When your employer hires you as an employee in the company, you have certain rights and are protected under the U.S. Equal Employment Opportunity Commission. One of these rights involves protection against employer retaliation, which is the most frequently alleged type of discrimination given by workers in California and across the nation. It is important that you understand your rights and know what to do if you feel you have been victimized employer retaliation.
According to the EEOC, if you engage in certain tasks, employers cannot punish or take action against you. These include the following:
- Protecting others or yourself against sexual advances.
- Asking for an accommodation because of a disability.
- Asking for an accommodation because of a religious belief or practice.
- Refusing to do something that might discriminate against other employees.
- Going to a supervisor to report harassment or discrimination.
You are also able to ask co-workers or managers information about their salary if you believe that you are being paid unfairly. If the company you work for is under investigation for discrimination or harassment, you cannot be punished for answering all questions honestly. Retaliation is also prohibited in a case where you file a complaint or lawsuit against the company.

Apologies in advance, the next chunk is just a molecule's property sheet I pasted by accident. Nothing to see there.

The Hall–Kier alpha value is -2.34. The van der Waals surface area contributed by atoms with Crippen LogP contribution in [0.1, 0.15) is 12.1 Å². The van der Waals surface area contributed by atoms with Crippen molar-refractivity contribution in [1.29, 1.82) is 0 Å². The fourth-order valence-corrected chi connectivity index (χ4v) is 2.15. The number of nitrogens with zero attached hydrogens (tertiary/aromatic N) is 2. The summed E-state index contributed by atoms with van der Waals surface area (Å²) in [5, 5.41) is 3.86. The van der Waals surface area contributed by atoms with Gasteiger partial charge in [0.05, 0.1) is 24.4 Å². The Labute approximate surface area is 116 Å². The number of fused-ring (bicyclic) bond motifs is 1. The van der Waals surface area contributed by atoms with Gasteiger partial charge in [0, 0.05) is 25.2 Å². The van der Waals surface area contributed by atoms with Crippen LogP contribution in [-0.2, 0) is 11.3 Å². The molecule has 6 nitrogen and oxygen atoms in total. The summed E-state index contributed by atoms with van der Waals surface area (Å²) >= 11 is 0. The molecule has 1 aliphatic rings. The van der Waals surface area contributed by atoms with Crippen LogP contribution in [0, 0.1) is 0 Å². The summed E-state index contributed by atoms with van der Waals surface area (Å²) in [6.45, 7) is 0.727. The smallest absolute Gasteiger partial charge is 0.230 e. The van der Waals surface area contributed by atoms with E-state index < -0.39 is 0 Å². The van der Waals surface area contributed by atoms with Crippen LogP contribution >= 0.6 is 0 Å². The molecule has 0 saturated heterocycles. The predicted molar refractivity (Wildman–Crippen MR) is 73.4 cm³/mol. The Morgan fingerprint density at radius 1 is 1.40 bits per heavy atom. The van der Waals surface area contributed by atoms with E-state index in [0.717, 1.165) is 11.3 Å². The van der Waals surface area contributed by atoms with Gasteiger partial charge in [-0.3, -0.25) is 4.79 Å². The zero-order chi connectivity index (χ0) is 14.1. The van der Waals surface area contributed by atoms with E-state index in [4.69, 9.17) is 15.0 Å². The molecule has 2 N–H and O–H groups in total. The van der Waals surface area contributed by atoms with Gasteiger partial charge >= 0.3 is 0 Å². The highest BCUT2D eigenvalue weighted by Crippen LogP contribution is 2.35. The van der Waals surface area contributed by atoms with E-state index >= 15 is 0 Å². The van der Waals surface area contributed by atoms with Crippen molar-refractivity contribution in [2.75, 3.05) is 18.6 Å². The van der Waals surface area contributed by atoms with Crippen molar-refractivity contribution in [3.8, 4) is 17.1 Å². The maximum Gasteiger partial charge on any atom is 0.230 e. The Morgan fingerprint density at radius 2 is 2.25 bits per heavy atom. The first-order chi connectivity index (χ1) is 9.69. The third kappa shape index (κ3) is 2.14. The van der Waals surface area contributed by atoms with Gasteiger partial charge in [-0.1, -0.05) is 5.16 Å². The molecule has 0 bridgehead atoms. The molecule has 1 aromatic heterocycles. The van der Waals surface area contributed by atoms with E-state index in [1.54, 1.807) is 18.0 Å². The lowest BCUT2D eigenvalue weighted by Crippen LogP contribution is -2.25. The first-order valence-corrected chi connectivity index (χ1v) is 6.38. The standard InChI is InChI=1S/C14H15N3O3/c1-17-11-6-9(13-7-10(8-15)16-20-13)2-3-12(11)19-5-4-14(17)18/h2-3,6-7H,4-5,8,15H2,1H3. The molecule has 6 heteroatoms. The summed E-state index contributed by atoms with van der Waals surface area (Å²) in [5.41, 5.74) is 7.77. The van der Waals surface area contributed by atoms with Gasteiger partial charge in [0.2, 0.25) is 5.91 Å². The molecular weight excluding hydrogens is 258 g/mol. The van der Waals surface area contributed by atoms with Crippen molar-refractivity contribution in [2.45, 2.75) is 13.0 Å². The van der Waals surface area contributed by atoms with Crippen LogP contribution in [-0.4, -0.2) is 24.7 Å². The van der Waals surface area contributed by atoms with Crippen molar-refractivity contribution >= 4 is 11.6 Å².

What is retaliation exactly? An employer may choose to punish you for acting in a way they dislike. For instance, you may be moved to a different, less-prestigious position, given a bad performance evaluation, verbally abused, have your work schedule changed making it hard for you to attend or have rumors spread about you, causing others to have a negative view of you.
This information is intended to educate and should not be taken as legal advice.